- Kevin Mccallum ©️ Seven Days
- Jessica Demeritt surveying the spot where Hollow Road in Monkton floods due to beaver activity
Jessica Demeritt was dutifully taking notes when the condition of local roads came up in a June 14 meeting of the Monkton Selectboard. But her ears perked up when a town official reported that the highway crew planned to address flooding of a road near Demeritt's home with a tried-and-true method.
"He said in an almost offhanded way, 'They're going to trap the beavers on Hollow Road,'" Demeritt recalled. "My head just about whipped around when I heard that."
Demeritt credits the industrious rodents with creating the rich wetland habitat in her neighborhood. The idea of trapping and killing the architects of that environment struck her as foolish.
She has since helped lead a grassroots effort to convince town leaders to embrace more humane ways to deal with conflicts with beavers, which are plentiful in Addison County and throughout Vermont.
"We said, 'Hey, wouldn't it be cool to try to work with the beavers instead of trying to get rid of them?'" Demeritt said.
As a result of impassioned pleas from like-minded wildlife lovers at a subsequent selectboard meeting, the beavers won a reprieve — for now.
Residents convinced the board to allow them to form a volunteer committee to explore nonlethal ways to deal with beavers when their woody waterwork creates headaches for homeowners, farmers or road crews. The move follows a similar shift in towns such as Shelburne, which in 2019 formed an Animal Coexistence Subcommittee. Its members drafted a policy declaring that Shelburne "values all species as an integral part of the community and advocates a harmonious coexistence behavioral style whenever interactions occur."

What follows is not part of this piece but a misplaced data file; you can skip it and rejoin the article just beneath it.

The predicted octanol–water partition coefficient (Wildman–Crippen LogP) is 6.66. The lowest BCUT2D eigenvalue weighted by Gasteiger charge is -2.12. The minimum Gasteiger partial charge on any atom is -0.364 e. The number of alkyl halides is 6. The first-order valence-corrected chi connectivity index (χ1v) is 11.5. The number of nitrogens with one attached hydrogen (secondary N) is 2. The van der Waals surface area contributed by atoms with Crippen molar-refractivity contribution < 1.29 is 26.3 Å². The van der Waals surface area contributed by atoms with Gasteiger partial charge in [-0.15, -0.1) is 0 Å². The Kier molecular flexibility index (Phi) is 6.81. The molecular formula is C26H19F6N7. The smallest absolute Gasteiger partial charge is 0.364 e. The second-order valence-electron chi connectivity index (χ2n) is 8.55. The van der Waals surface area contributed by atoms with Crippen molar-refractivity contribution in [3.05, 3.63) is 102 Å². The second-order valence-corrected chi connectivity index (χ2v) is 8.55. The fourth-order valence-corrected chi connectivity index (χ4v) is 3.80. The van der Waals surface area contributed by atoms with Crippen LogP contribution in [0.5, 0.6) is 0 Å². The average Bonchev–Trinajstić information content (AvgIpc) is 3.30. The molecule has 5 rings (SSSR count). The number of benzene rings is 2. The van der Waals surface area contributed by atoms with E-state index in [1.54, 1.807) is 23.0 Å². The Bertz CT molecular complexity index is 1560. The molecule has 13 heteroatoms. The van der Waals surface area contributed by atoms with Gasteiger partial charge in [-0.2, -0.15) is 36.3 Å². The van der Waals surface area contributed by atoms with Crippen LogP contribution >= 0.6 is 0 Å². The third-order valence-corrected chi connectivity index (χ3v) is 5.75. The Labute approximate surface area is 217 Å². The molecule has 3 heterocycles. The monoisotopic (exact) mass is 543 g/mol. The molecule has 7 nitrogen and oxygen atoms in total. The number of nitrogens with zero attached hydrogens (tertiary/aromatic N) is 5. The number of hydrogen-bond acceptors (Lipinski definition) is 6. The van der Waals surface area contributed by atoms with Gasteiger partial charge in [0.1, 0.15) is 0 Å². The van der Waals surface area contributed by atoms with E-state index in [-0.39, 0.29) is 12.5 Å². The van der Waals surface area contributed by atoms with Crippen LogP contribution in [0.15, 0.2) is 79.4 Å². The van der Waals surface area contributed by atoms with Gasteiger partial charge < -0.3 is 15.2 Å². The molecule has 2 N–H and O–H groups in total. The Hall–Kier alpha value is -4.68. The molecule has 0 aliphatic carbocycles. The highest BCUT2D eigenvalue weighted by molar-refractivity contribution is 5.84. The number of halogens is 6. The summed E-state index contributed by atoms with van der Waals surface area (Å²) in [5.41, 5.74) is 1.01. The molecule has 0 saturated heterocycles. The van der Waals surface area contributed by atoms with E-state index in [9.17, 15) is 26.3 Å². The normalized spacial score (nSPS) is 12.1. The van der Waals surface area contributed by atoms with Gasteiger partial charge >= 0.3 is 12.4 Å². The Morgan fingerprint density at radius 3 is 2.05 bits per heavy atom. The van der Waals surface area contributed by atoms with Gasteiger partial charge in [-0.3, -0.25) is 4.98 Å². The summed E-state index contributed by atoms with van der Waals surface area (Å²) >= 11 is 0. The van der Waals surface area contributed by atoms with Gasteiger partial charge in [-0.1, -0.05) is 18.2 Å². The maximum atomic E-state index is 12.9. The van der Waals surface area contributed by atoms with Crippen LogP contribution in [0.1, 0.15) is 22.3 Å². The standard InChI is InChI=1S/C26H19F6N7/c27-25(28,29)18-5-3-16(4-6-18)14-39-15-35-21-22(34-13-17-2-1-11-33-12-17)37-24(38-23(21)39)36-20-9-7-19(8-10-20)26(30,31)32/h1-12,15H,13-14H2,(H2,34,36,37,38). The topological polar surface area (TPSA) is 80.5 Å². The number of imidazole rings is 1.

In Monkton, committee member Beverly Soychak said she hopes pausing the town's trapping plan will allow time to install a device known as a beaver deceiver on the beaver dams that are causing flooding in the Hollow Road area and elsewhere. The devices make use of beaver-proof culverts so that water keeps flowing through dams, rather than pooling.
"I just want to empower people to know that there are other options to trapping," she told Seven Days.
Monkton's beaver hubbub is the latest illustration of the charged debate between tradition-minded Vermonters who want to preserve hunting and trapping practices in the state and wildlife activists who seek to curtail them.
Vermont allows beaver trapping for sport as well as to manage "nuisance" animals. The sport-trapping season is late October through March, when their thicker pelts have commercial value. But troublesome beavers, such as those whose dams cause flooding on roads or private property, can be trapped and killed anytime.
Between 520 and 660 such nuisance beavers were killed by licensed trappers annually between 2018 and 2020, said Chris Bernier, a wildlife biologist with the Fish & Wildlife Department. That may sound like a lot, but it's fewer than three per town each year, he noted.